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Choreographer Camille A. Brown brings herself to film, television, opera and dance

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Camille A. Brown had a quick answer when asked what she wants audiences to see in her choreography and direction:

“Myself,” she said. ”That’s the most important thing. As an artist you have to bring who you are. Whether it’s through opera, theater, film, dance, it’s a representation of who I am.”

Brown listed all those art forms for a reason.

Camille A. Brown

Acclaimed choreographer, director and dancer Camillle A. Brown will bring her company to the Lied Center for Performing Arts on Thursday.

©Josefina-Santos/New York Times

In addition to leading one of the country’s top dance ensembles, the Tony-nominee was the director and choreographer for the critically acclaimed Broadway staging of “For Colored Girls Who Have Considered Suicide/When the Rainbow is Enuf;” has choreographed and co-directed three productions at New York’s Metropolitan Opera House; and choreorgraphed “Jesus Christ Superstar: Live in Concert,” the 2018 NBC telecast featuring John Legend; and the Netflix movie “My Rainey’s Black Bottom.”

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“They’re all different, I love that,” Brown said. “People can see me in different ways. That certainly challenges me. ‘Jesus Christ Superstar’ was theater and television, which is different from just one or the other. Opera is another very different thing, it’s for the voice, but how do you incorporate the body, too?”

Brown was born, raised in and still lives in the New York City borough of Queens. She began dancing at about age 4, attended the LaGuardia High School for Performing Arts, received a BFA from the University of North Carolina School of Arts and, in 2001, joined Ronald K. Brown’s company, Evidence.

Her company, Camille A. Brown & Dancers, debuted in 2006, immediately receiving acclaim from the New York Times for the “personal physical style, with its focused bursts of energy and frozen positions that explode into motion, colors her group works very differently. ”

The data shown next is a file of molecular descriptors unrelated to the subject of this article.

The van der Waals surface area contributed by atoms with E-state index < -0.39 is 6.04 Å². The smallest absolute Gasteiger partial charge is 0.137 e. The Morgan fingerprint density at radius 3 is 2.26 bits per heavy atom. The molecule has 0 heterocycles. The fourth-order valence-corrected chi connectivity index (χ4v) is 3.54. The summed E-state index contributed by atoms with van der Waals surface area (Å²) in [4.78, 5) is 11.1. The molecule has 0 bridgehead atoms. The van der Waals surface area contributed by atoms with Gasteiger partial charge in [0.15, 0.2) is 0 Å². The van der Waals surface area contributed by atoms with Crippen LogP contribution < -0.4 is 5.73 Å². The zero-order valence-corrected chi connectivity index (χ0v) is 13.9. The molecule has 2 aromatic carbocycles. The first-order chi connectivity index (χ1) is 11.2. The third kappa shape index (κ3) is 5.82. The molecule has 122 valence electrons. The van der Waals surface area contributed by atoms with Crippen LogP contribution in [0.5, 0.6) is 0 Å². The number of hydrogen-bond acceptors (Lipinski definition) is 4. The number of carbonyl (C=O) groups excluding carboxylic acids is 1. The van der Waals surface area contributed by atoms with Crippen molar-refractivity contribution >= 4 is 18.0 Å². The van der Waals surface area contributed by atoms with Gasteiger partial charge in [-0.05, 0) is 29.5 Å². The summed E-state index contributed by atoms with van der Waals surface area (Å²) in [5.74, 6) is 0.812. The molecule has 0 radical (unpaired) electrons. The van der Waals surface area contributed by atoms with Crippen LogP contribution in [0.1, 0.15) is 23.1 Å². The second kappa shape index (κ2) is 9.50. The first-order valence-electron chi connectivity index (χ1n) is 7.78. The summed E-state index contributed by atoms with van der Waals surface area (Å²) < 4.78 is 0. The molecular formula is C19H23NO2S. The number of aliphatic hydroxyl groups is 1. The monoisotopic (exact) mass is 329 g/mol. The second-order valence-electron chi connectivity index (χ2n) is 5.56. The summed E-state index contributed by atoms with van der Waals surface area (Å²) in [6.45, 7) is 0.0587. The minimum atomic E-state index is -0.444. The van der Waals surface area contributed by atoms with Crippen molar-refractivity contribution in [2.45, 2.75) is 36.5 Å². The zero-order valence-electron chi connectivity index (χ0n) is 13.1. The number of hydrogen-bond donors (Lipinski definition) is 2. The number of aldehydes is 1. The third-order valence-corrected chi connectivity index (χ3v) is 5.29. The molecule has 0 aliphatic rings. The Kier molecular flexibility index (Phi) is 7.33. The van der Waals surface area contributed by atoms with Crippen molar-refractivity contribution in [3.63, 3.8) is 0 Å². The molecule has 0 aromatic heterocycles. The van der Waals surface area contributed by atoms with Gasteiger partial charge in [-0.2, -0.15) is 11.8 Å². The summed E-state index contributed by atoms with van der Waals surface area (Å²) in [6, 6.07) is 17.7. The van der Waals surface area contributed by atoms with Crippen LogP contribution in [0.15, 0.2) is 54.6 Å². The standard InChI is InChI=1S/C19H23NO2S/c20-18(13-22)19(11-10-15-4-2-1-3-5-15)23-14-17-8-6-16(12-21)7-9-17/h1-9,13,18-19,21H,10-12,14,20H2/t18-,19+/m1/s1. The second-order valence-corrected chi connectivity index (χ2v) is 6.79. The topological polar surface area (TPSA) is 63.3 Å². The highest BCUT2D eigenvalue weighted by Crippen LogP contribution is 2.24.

Thursday, a Lincoln audience will have an opportunity to experience her style vision when Camille A. Brown & Dancers bring a program rooted in her acclaimed trilogy at the Lied Center for Performing Arts.

Thursday’s program will open with the first act of “Mr. TOL. E. RAncE,”— “It’s the Black experience and celebrating the people who paved the way,” Brown said of the bitingly humorous piece, inspired by Spike Lee’s movie “Bamboozled” and comedian Dave Chappelle’s “dancing v. shuffling” routine that looks at minstrelsy, “black face” and the “mask” of survival black performers have had to endure throughout history

The second half of the program will include excerpts from “ink,” the third part of the trilogy that celebrates the rituals, gestural vocabulary and traditions that remain ingrained within the lineage of the African diaspora and reclaims African American narratives by showcasing their authenticity.

Those dances will give the Lincoln audience a taste of the full, evening-length productions. “But excerpts can only do so much,’ Brown said. “Hopefully, it will get people interested in seeing the full pieces.”

So how, I asked Brown, do you create a piece that brings your personal experience, incorporates so many styles — modern, hip-hop, African, ballet, and tap — and functions as what she has called as “social dance for social change ”?

“It’s a process,” she said. “The other piece in the trilogy, ‘Black Girl,’ we’re doing this week (in New York) — it’s not going to be in the program for Nebraska — it’s about Black joy “So I think, ‘What does that look like? What do I want the audience to feel? What do I want the dancers to feel? How do I want the dancers to move? …’

“Part of it I was inspired by what little Black girls do, Double Dutch, so that’s in there. It’s a matter of thinking about life experience and translating that into the body.”

The trilogy, which was nominated for and won Bessie Awards, New York’s top prize for independent dance artists, is one of Brown’s most notable achievements. And there are other productions that, upon reflection, she embraces as her best work.

“There are definitely things I”m proud of,” Brown said.”Things are moving so fast you don’t get to sit with them at the time. You can look back at something and go, ‘Yeah, I’m really proud of that. … Last year, I choreographed (Terrance Blanchard’s opera) “Fire Shut Up in My Bones,” and this year, ‘colored girls’ was on Broadway. Those were two huge life-changing experiences. I’m really proud of both of them.”

Brown, who was in the middle of the productions of the trilogy in New York that will close this weekend, is probably phasing out of dancing herself.

“I’m 42,” she said.”My last performance was before COVID. Because I’m starting to direct more, there’s a lot more time I’m going to be behind the scenes. I have to think about my body because I’m getting older, so I’m working that out.”

But she said, she plans to continue to create, choreograph and direct her company as she explores offers to work in other art forms.

““I’m definitely interested in more films, TV, theater and opera,” she said.”Sometimes the opportunities present themselves, definitely. But I’m looking to find them, too. But I’ll never leave dance.”

Reach the writer at 402-473-7244 or On Twitter @KentWolgamott